Whenever I talk about my brother, I have a tendency to infantalize him. I don't think I do this when I am talking to him, but I realized this yesterday when someone mentioned the date and I gushed, "Oooooh, it's my little brother's birthday!" as though he were at home having a Lego-themed birthday party instead of commemorating the occasion by drinking beer and eating fried chicken in Korea.

The advantage (and potential disadvantage) of having a sibling is that they have truly known you from the beginning and therefore have seen all the sides of your personality. Even the ones you claim to have outgrown. I have this photo framed and on the wall in my hallway because it makes me smile. Most people probably don't imagine my brother as being particularly giggly. But I know better.

Hope you found some good stuff to laugh about on your birthday, Bubs.

Also: Wow, how about that chub in the Mickey Mouse shirt?

Thursday, October 22, 2009 just changed my life

So I have been pretty vigilant about backing up my dissertation. Save it to the laptop, save it to the jumpdrive, transfer it to the desktop, and back the whole thing up on an external harddrive that I keep in a fireproof box in my closet.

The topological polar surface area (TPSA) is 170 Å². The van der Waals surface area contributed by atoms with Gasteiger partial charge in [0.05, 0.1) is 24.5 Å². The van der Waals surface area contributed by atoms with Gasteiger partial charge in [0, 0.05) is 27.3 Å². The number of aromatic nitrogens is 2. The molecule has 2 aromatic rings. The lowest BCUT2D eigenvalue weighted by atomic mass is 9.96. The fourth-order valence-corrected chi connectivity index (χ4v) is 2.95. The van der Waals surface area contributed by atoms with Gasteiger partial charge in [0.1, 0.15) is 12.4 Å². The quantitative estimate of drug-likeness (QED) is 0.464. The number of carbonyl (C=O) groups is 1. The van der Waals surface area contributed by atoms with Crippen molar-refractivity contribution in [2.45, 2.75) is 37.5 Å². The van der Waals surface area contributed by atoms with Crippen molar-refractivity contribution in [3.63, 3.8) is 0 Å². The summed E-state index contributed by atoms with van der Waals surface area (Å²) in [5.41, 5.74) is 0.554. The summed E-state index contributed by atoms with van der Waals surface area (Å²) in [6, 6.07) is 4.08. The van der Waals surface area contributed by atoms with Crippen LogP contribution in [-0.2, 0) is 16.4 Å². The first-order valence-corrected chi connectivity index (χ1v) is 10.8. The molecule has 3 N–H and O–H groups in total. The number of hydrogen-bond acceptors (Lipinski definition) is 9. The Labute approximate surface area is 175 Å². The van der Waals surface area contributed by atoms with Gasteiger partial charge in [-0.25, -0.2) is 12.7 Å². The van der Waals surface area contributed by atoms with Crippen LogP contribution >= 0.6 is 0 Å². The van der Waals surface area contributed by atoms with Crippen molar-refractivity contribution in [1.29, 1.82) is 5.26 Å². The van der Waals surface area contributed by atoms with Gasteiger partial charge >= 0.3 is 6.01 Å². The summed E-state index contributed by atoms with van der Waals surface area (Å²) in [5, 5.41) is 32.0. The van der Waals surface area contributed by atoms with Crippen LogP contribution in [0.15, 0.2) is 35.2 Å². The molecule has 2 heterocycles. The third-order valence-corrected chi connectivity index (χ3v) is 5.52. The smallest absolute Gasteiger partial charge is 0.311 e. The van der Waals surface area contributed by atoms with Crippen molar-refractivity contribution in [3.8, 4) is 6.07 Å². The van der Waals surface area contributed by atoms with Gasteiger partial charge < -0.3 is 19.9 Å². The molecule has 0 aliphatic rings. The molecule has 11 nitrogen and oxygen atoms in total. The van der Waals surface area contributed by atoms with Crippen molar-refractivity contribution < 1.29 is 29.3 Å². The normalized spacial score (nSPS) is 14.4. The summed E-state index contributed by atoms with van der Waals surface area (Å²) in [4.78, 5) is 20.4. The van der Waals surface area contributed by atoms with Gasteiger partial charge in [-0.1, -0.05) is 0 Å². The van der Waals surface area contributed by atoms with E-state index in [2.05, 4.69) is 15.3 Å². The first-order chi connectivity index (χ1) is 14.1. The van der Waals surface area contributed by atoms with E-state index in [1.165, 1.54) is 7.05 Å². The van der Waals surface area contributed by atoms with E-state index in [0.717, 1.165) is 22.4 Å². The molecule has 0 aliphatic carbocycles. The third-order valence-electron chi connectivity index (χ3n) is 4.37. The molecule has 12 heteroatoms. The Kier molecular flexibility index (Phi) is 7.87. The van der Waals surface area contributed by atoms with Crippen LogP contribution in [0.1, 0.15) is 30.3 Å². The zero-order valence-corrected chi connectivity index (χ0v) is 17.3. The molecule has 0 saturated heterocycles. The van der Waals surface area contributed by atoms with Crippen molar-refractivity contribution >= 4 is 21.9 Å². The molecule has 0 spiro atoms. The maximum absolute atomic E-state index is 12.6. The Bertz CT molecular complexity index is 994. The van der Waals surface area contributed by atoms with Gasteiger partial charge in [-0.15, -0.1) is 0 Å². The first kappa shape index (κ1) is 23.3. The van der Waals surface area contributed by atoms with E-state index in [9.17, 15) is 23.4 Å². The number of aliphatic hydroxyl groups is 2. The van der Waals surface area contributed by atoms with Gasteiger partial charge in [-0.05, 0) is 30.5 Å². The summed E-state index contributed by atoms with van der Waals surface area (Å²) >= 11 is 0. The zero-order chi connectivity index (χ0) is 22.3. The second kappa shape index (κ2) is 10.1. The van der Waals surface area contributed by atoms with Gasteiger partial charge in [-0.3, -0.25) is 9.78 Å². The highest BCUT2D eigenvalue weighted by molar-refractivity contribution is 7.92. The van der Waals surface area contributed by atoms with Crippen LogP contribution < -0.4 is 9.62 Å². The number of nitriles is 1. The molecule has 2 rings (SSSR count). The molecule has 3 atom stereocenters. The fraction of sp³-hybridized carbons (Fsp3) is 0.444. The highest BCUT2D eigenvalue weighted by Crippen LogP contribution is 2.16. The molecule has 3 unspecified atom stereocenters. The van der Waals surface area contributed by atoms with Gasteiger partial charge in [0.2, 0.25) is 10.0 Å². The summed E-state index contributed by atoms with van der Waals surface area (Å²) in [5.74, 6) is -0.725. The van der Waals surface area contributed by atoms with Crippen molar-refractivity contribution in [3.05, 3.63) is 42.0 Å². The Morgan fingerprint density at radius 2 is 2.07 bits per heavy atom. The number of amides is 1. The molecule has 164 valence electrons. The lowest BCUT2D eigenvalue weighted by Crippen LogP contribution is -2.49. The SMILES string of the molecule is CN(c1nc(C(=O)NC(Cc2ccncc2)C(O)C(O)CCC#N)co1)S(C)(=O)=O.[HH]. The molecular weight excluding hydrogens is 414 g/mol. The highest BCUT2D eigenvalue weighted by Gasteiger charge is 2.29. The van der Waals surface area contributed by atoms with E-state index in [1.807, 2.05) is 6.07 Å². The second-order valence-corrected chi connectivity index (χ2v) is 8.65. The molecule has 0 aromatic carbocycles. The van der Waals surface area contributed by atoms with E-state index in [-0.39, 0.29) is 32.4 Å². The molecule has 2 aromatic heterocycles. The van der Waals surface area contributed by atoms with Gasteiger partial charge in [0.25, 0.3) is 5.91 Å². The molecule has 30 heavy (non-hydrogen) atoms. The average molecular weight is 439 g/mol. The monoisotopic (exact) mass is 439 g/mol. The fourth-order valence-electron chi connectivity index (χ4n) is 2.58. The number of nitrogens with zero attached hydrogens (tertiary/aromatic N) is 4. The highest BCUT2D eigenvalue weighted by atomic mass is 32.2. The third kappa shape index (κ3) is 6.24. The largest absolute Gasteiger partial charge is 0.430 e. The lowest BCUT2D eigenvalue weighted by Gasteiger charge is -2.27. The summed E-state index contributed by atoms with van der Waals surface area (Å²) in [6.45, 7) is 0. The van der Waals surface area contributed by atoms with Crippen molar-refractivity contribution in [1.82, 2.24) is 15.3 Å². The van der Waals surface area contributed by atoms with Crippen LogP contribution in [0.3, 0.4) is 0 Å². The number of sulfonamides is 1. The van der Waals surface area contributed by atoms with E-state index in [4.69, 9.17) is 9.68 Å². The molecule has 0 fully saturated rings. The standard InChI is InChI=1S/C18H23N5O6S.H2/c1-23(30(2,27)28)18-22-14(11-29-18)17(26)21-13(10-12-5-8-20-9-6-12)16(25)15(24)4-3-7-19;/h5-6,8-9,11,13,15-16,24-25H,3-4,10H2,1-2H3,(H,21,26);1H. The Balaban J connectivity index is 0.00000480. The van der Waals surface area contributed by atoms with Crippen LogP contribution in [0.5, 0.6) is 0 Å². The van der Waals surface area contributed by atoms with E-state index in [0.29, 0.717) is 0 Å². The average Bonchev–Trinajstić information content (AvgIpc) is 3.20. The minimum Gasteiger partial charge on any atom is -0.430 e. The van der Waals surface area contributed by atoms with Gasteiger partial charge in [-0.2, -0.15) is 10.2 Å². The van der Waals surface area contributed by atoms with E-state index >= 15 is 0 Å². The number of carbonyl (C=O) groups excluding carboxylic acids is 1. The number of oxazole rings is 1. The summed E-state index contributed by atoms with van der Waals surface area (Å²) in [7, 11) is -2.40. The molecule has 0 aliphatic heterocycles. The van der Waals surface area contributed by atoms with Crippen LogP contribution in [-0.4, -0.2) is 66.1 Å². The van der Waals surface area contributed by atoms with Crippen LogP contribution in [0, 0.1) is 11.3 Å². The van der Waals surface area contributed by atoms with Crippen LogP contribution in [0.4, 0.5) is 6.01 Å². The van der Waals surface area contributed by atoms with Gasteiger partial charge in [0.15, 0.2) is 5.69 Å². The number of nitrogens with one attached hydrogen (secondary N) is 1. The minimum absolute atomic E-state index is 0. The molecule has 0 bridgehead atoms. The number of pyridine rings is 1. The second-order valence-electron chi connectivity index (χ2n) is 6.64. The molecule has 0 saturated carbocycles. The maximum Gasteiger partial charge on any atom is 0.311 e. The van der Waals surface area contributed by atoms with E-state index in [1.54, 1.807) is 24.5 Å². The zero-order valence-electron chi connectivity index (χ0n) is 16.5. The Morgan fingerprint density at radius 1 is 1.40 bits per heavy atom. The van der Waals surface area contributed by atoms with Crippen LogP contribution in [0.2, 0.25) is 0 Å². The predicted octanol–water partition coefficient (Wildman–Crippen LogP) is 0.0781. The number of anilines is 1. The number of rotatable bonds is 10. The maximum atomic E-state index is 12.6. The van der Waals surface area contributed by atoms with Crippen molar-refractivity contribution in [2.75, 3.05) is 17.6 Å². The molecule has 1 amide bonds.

Not that I am paranoid or anything.

I have also uploaded chapters periodically to googledocs, which screws with the formatting but saves the precious precious content (ha). I figure it might be necessary in case of desktop computer meltdown followed by stolen laptop followed by loss of jumpdrive followed by tornado that lifts up fireproof box and deposits it in Oz.

Due to a random series of comments on Facebook, I discovered It is a free way to link to files from any computer online, but unlike googledocs it keeps everything in Word and can move from Mac to PC or PC to Mac and back. It is a beautiful thing.

So I can save my dissertation in my dropbox on my desktop and when I open the dissertation in my dropbox folder on my laptop, it is automatically saved and updated just like the file on my desktop computer. If I am on campus and on a computer in the lab OR all of my computers and drives have been destroyed by a series of freaks of nature and I have to get a new computer, I can go to their website and link to my files from there with my e-mail and password. Amazing.